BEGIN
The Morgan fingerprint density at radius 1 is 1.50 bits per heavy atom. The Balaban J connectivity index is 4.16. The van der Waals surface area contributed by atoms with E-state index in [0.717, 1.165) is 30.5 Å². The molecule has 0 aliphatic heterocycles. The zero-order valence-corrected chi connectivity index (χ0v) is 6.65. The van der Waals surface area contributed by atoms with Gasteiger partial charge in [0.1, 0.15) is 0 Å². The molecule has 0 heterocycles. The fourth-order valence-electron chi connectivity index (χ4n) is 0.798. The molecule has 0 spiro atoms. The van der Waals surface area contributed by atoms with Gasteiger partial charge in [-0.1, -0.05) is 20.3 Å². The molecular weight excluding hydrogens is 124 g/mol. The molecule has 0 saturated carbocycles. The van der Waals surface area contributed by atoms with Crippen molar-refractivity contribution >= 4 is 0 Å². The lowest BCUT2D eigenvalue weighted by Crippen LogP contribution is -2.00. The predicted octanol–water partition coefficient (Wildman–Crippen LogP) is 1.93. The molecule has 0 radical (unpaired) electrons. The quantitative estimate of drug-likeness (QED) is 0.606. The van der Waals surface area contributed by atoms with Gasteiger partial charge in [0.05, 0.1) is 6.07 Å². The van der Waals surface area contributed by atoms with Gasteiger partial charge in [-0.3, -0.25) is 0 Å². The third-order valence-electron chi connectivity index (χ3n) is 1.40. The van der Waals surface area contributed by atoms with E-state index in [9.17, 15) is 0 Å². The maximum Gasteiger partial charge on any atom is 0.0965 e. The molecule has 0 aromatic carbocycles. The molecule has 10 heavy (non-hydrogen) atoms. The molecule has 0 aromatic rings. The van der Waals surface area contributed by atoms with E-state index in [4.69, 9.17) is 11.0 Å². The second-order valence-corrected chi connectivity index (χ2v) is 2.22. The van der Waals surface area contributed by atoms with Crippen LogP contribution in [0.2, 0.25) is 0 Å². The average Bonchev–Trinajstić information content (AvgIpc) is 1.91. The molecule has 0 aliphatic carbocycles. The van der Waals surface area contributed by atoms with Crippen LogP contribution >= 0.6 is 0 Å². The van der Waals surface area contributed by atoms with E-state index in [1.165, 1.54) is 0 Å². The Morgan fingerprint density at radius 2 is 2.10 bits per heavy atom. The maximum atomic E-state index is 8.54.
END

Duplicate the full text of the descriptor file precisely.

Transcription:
The Morgan fingerprint density at radius 1 is 1.50 bits per heavy atom. The Balaban J connectivity index is 4.16. The van der Waals surface area contributed by atoms with E-state index in [0.717, 1.165) is 30.5 Å². The molecule has 0 aliphatic heterocycles. The zero-order valence-corrected chi connectivity index (χ0v) is 6.65. The van der Waals surface area contributed by atoms with Gasteiger partial charge in [0.1, 0.15) is 0 Å². The molecule has 0 heterocycles. The fourth-order valence-electron chi connectivity index (χ4n) is 0.798. The molecule has 0 spiro atoms. The van der Waals surface area contributed by atoms with Gasteiger partial charge in [-0.1, -0.05) is 20.3 Å². The molecular weight excluding hydrogens is 124 g/mol. The molecule has 0 saturated carbocycles. The van der Waals surface area contributed by atoms with Crippen molar-refractivity contribution >= 4 is 0 Å². The lowest BCUT2D eigenvalue weighted by Crippen LogP contribution is -2.00. The predicted octanol–water partition coefficient (Wildman–Crippen LogP) is 1.93. The molecule has 0 radical (unpaired) electrons. The quantitative estimate of drug-likeness (QED) is 0.606. The van der Waals surface area contributed by atoms with Gasteiger partial charge in [0.05, 0.1) is 6.07 Å². The van der Waals surface area contributed by atoms with Gasteiger partial charge in [-0.3, -0.25) is 0 Å². The third-order valence-electron chi connectivity index (χ3n) is 1.40. The van der Waals surface area contributed by atoms with E-state index in [9.17, 15) is 0 Å². The maximum Gasteiger partial charge on any atom is 0.0965 e. The molecule has 0 aromatic carbocycles. The molecule has 10 heavy (non-hydrogen) atoms. The molecule has 0 aromatic rings. The van der Waals surface area contributed by atoms with E-state index in [4.69, 9.17) is 11.0 Å². The second-order valence-corrected chi connectivity index (χ2v) is 2.22. The van der Waals surface area contributed by atoms with Crippen LogP contribution in [0.2, 0.25) is 0 Å². The average Bonchev–Trinajstić information content (AvgIpc) is 1.91. The molecule has 0 aliphatic carbocycles. The van der Waals surface area contributed by atoms with Crippen LogP contribution >= 0.6 is 0 Å². The van der Waals surface area contributed by atoms with E-state index in [1.165, 1.54) is 0 Å². The Morgan fingerprint density at radius 2 is 2.10 bits per heavy atom. The maximum atomic E-state index is 8.54.